A large-scale operation is underway in the Colombian Amazon as authorities continue their efforts to locate four children.
A month has passed since the crash of a plane carrying pilot Hernando Murcia Morales, Yaruparí indigenous chief Herman Mendoza Hernández, Magdalena Mokotoy Valencia and her four children, the eldest 13 years old and the youngest only 11 months old.
Plane crash in the Amazon
Shortly after taking off from the remote Araraquara region on the morning of May 1, the pilot radioed air traffic control to seek a location for an emergency landing, according to the report. He later stated that the engine had regained power and the plane was continuing its flight normally.
About an hour later, the problem returned and this time it was fatal. Air traffic control later detected that the plane had made a right turn, according to the report, and then disappeared from radar.
Five days after the plane’s disappearance, the Colombian military deployed special forces units to search the grounds on May 6. Ten days later, they finally located the wreckage.
Three adults were found at the scene, but the children were missing. The authorities assumed they had survived and got away from the plane, walking into the woods. This prompted the authorities to launch a new search.
Investigators’ photos of the crash site show the inverted tail of a small plane, its nose and nose smashed into the forest floor.
The report states that the plane may have hit trees in the dense forest first and then crashed to the ground.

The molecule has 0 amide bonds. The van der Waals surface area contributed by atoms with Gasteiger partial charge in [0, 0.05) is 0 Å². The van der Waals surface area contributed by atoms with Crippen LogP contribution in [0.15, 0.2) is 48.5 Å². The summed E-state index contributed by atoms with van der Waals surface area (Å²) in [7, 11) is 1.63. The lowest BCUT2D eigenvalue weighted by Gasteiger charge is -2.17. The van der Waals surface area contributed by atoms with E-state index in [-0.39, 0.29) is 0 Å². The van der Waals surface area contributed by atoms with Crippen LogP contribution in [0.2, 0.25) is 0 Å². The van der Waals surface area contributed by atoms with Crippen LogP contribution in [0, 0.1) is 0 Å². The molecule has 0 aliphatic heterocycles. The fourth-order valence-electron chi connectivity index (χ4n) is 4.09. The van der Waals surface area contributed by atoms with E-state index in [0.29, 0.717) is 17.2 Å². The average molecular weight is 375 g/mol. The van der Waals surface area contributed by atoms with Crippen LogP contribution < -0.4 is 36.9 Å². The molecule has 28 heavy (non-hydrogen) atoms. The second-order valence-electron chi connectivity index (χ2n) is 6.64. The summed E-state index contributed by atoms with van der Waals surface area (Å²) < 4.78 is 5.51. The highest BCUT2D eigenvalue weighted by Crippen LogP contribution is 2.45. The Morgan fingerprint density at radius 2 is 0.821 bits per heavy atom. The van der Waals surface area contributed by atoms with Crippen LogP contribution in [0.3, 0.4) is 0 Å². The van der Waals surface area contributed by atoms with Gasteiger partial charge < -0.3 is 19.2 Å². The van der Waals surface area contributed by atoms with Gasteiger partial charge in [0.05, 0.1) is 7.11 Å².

“Detailed examination of the wreckage showed that during landing, there was the first impact of the trees. This impact caused the engine cowl and propeller to separate from the airframe. “Because of severe deceleration and loss of control on the first impact, the aircraft fell vertically and hit the ground.”
Signs of life have been found in the forest
Although forensic examinations continue, the report states that the adults seated at the front of the cab were fatally injured in the crash. But the back seats, where the older children were, were less “affected” by the impact, according to the report, giving a possible explanation for their survival.
Signs of life, including a baby bottle, used diapers and footprints were found in the woods by search and rescue teams.
The children were not located at the scene and there were no signs of their injuries, at least not serious. Because of this, an extensive investigation has been launched to determine their whereabouts.”
In total, 119 Colombian Special Forces soldiers and 73 indigenous trackers “combed” the area.
“Maybe they are hiding,” Fidencio Valencia, the children’s grandfather, told Colombian TV Caracol earlier this month.
“Hipster-friendly coffee fanatic. Subtly charming bacon advocate. Friend of animals everywhere.”